Our editors independently research, test, and recommend the best products; you can learn more about our review process here. We may receive commissions on purchases made from our chosen links.
Best Overall: Canon EF 85mm f/1.8 at Amazon
"It’s sharp and excellent at capturing a subject from a comfortable distance."
Runner-Up, Best Overall: Sigma 50mm f/1.4 at Amazon
"Among its many strengths is its ability to maintain near-perfect sharpness, with minimal distortion."
Best Budget: Canon EF 50mm f/1.8 at Amazon
"Small and light, it's a dependable lens that's well suited for travel."
Best Splurge: Canon EF 85mm f/1.2L II at Amazon
"If it doesn't hurt your pocket, the EF 85mm f1.2L is undeniably top-of-the-line."
Best Nikon: Nikon AF-S Nikkor 85mm f/1.8G at Amazon
"Compact, and reasonable in cost, the AF-S Nikkor 85mm f/1.8G’s construction is plenty solid."
Best Budget Nikon: Nikon AF-S FX Nikkor 50mm f/1.8G at Amazon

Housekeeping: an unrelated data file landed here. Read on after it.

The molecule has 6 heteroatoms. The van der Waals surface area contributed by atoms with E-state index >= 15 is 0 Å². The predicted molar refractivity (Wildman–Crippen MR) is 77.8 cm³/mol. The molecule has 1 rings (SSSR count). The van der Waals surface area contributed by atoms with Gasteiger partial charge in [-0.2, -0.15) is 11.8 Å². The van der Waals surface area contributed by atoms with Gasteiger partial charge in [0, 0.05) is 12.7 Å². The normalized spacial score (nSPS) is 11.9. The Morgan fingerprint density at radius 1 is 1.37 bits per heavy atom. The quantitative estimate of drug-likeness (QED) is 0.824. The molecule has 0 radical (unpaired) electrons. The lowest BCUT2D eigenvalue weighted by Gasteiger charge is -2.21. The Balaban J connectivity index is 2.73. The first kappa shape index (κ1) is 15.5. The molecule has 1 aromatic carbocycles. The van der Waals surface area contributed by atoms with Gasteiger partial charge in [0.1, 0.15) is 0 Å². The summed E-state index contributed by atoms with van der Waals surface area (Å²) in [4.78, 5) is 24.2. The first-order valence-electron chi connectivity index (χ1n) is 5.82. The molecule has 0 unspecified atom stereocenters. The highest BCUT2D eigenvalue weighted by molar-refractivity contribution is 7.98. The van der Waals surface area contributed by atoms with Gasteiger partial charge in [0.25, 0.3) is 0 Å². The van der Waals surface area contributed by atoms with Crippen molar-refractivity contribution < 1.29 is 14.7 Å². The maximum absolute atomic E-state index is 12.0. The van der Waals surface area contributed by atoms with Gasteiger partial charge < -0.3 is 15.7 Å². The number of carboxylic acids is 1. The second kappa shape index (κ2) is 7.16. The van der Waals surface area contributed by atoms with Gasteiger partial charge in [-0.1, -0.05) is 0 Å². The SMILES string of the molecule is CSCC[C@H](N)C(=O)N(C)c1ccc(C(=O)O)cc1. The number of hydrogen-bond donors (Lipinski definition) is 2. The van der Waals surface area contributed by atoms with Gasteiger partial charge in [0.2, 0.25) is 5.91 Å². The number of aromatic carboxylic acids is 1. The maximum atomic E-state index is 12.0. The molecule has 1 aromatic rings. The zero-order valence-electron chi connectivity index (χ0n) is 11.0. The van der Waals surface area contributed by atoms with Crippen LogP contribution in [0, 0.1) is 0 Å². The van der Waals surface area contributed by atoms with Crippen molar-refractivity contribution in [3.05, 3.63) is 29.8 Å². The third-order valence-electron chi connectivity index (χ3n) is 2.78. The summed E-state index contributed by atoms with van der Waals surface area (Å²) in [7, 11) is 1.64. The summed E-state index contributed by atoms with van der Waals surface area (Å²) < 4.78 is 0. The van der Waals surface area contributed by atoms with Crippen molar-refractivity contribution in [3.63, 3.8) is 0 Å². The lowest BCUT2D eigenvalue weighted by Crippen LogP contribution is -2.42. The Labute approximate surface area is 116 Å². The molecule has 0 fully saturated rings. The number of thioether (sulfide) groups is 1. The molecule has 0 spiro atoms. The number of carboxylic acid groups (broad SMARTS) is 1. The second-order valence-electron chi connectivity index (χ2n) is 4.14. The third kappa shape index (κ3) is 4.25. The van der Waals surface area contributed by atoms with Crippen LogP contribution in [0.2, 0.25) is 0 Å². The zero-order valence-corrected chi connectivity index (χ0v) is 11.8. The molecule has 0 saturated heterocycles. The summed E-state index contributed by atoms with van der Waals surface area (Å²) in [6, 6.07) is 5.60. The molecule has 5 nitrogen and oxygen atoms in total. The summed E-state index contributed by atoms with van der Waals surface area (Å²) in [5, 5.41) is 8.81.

"You can get so much use out of this one prime lens that you might never leave home without it."
Best Zoom Lens: Canon EF 70-200mm f/2.8L IS III at Amazon
"It puts superior quality, sharpness, and advanced technology in your hands."
Best Vintage Lens: Zenit Helios 40-2 85mm f/1.5 at Amazon
"Go beyond Instagram to show off your retro photo chops."
One of the first things to consider when you're in the market for any DSLR lens is the focal length, which itself determines how zoomed in your photos will appear. For the most part, when it comes to portrait photography, the right focal length is ultimately determined by both your personal shooting style and location. However, many photographers will find that a mild telephoto lens with an 85mm focal length strikes an ideal balance. The Canon EF 85mm f/1.8 USM lens is a prime lens fixed at that focal length for full-frame Canon DSLRs, equivalent to 136mm when used on crop-sensor APS-C cameras. It’s sharp and excellent at capturing a subject from a comfortable distance, with a shallow depth of field emphasized by its f/1.8 maximum aperture size.
This wide aperture is key for portrait purposes — you get a faster lens with a narrower depth of field, keeping the focus on your subject while blurring the background and delivering lovely bokeh (the quality of the out-of-focus areas). The USM in the name refers to the Ultrasonic Motor that allows it to autofocus quickly and quietly. Overall, the EF 85mm f/1.8 is high in quality, low in size and weight, and reasonable in price.